Some common shuffling techniques include:

Renaming. The obfuscator changes methods and names of variables. New names may include non-printable or invisible characters.

Packing. This will compress the entire program to make the code unreadable.

Flow control. Decompiled code is made to look like spaghetti logic, unstructured, and difficult to maintain when the line of thought is obscured. The results from this code are not obvious and it’s hard to tell what the point of the code is by looking at it.

Instruction pattern transformation. This approach takes common instructions generated by the compiler and swaps them out for more complex, less common instructions that effectively do the same thing.

Insert pseudocode. Pseudocode can be added to a program to make it more difficult to read and reverse engineered, but it does not affect the logic or results of the program.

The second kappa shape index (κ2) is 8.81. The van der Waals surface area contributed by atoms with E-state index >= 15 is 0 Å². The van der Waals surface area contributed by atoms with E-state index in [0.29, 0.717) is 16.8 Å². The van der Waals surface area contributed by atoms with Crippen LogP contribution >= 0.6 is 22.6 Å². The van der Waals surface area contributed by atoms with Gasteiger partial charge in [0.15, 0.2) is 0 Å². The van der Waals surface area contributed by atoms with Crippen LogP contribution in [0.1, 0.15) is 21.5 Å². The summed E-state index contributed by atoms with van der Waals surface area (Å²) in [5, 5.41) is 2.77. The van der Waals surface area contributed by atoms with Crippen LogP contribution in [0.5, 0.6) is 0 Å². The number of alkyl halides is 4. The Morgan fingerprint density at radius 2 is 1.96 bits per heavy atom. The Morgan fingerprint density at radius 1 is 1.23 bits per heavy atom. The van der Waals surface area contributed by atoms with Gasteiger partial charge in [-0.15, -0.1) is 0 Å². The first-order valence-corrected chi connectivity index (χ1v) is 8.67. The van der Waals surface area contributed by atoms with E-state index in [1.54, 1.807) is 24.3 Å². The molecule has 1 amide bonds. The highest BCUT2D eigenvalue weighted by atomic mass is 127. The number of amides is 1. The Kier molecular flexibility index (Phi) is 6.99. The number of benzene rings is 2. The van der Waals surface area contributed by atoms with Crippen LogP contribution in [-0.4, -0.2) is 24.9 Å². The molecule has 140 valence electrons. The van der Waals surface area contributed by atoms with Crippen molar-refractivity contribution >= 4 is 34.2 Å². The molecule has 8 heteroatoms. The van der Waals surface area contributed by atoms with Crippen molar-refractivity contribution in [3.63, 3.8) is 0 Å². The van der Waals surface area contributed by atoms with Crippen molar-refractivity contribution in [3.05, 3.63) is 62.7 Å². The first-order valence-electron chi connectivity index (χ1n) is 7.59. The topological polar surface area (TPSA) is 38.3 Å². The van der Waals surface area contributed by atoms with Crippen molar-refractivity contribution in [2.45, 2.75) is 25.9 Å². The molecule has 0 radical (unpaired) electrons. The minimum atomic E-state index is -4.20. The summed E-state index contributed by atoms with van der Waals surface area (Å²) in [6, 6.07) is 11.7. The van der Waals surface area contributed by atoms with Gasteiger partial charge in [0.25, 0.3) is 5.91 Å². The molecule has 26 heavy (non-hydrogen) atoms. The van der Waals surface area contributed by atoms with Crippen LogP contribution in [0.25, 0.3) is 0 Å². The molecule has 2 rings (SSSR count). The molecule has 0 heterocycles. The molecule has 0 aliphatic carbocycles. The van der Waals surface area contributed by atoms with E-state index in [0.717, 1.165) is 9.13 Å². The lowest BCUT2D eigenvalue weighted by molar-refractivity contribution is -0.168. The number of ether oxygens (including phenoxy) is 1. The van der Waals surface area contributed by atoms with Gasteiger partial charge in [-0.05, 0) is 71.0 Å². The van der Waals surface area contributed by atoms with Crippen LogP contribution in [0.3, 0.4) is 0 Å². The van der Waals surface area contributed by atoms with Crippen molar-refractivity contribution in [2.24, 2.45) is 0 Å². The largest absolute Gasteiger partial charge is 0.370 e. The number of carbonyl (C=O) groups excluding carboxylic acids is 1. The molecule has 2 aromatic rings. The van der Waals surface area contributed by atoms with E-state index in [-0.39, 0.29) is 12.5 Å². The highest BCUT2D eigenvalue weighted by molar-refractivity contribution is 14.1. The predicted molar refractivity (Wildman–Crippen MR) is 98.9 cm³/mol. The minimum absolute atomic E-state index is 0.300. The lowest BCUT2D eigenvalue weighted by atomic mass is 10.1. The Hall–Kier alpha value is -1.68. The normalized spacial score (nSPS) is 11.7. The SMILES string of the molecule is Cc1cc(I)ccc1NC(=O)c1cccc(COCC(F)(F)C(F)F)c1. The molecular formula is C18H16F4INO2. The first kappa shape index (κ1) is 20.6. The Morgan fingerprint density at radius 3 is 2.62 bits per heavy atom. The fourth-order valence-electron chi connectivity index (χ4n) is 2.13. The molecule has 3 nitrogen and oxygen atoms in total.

Metadata or remove unused code. Unused code and metadata provide readers with additional information about the program that, like comments on Word documents, can help them read and debug the program. Removing metadata and unused code leaves the reader with less information about the program and its code.

Opaque predicate insertion. The predicate in the code is a logical expression that is true or false. Fuzzy predicates are conditional branches – or if-then statements – where the outcome cannot be easily determined by statistical analysis. Inserting an ambiguous predicate introduces unnecessary code that is never executed but confuses the reader trying to understand the decompiled output.